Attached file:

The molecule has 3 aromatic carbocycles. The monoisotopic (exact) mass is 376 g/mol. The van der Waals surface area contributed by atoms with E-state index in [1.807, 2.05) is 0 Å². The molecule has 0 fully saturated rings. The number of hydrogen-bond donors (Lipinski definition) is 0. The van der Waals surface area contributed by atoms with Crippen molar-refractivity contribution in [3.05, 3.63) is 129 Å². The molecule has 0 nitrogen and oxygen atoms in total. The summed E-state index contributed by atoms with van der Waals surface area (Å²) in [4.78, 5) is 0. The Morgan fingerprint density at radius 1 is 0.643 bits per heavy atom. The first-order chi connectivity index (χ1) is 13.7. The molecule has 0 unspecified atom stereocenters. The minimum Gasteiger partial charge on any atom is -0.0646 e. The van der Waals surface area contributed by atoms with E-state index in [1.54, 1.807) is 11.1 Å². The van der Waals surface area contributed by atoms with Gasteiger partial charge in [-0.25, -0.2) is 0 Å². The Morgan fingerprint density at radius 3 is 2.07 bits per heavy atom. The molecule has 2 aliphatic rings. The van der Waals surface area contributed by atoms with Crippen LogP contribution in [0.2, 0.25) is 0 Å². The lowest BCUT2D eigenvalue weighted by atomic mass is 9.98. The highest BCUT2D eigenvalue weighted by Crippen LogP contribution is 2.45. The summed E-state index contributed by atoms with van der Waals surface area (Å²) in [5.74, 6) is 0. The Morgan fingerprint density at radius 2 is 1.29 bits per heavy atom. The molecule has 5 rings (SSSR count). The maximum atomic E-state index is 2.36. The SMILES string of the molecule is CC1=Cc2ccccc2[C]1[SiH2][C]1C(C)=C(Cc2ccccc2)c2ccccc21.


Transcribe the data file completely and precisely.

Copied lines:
The molecule has 3 aromatic carbocycles. The monoisotopic (exact) mass is 376 g/mol. The van der Waals surface area contributed by atoms with E-state index in [1.807, 2.05) is 0 Å². The molecule has 0 fully saturated rings. The number of hydrogen-bond donors (Lipinski definition) is 0. The van der Waals surface area contributed by atoms with Crippen molar-refractivity contribution in [3.05, 3.63) is 129 Å². The molecule has 0 nitrogen and oxygen atoms in total. The summed E-state index contributed by atoms with van der Waals surface area (Å²) in [4.78, 5) is 0. The Morgan fingerprint density at radius 1 is 0.643 bits per heavy atom. The first-order chi connectivity index (χ1) is 13.7. The molecule has 0 unspecified atom stereocenters. The minimum Gasteiger partial charge on any atom is -0.0646 e. The van der Waals surface area contributed by atoms with E-state index in [1.54, 1.807) is 11.1 Å². The van der Waals surface area contributed by atoms with Gasteiger partial charge in [-0.25, -0.2) is 0 Å². The Morgan fingerprint density at radius 3 is 2.07 bits per heavy atom. The molecule has 2 aliphatic rings. The van der Waals surface area contributed by atoms with Crippen LogP contribution in [0.2, 0.25) is 0 Å². The lowest BCUT2D eigenvalue weighted by atomic mass is 9.98. The highest BCUT2D eigenvalue weighted by Crippen LogP contribution is 2.45. The summed E-state index contributed by atoms with van der Waals surface area (Å²) in [5.74, 6) is 0. The Morgan fingerprint density at radius 2 is 1.29 bits per heavy atom. The molecule has 5 rings (SSSR count). The maximum atomic E-state index is 2.36. The SMILES string of the molecule is CC1=Cc2ccccc2[C]1[SiH2][C]1C(C)=C(Cc2ccccc2)c2ccccc21.